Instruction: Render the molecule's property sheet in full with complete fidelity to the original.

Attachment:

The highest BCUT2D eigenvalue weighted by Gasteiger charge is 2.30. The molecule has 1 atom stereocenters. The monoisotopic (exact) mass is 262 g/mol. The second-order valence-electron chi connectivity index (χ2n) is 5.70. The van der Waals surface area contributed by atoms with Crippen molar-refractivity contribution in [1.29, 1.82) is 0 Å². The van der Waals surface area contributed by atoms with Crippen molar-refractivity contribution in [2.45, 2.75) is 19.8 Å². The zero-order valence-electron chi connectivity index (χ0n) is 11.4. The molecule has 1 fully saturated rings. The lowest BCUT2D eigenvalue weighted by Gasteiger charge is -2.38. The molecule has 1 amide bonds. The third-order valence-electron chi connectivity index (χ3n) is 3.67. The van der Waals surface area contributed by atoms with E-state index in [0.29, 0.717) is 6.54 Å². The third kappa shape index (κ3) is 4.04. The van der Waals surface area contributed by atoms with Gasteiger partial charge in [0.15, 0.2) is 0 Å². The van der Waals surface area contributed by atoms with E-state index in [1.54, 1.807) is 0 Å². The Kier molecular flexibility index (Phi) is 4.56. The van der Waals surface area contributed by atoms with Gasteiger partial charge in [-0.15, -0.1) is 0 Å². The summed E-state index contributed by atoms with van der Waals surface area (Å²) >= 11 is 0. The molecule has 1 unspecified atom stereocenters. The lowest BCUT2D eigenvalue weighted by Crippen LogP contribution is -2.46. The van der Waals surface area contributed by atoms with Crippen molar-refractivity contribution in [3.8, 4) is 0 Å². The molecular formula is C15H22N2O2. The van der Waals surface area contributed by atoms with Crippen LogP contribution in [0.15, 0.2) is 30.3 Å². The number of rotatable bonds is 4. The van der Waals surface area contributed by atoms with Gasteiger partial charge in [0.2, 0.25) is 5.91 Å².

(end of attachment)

The highest BCUT2D eigenvalue weighted by Gasteiger charge is 2.30. The molecule has 1 atom stereocenters. The monoisotopic (exact) mass is 262 g/mol. The second-order valence-electron chi connectivity index (χ2n) is 5.70. The van der Waals surface area contributed by atoms with Crippen molar-refractivity contribution in [1.29, 1.82) is 0 Å². The van der Waals surface area contributed by atoms with Crippen molar-refractivity contribution in [2.45, 2.75) is 19.8 Å². The zero-order valence-electron chi connectivity index (χ0n) is 11.4. The molecule has 1 fully saturated rings. The lowest BCUT2D eigenvalue weighted by Gasteiger charge is -2.38. The molecule has 1 amide bonds. The third-order valence-electron chi connectivity index (χ3n) is 3.67. The van der Waals surface area contributed by atoms with E-state index in [0.29, 0.717) is 6.54 Å². The third kappa shape index (κ3) is 4.04. The van der Waals surface area contributed by atoms with Gasteiger partial charge in [0.15, 0.2) is 0 Å². The van der Waals surface area contributed by atoms with E-state index in [1.54, 1.807) is 0 Å². The Kier molecular flexibility index (Phi) is 4.56. The van der Waals surface area contributed by atoms with Gasteiger partial charge in [-0.15, -0.1) is 0 Å². The summed E-state index contributed by atoms with van der Waals surface area (Å²) >= 11 is 0. The molecule has 1 unspecified atom stereocenters. The lowest BCUT2D eigenvalue weighted by Crippen LogP contribution is -2.46. The van der Waals surface area contributed by atoms with Crippen molar-refractivity contribution in [3.8, 4) is 0 Å². The molecular formula is C15H22N2O2. The van der Waals surface area contributed by atoms with Crippen LogP contribution in [0.15, 0.2) is 30.3 Å². The number of rotatable bonds is 4. The van der Waals surface area contributed by atoms with Gasteiger partial charge in [0.2, 0.25) is 5.91 Å².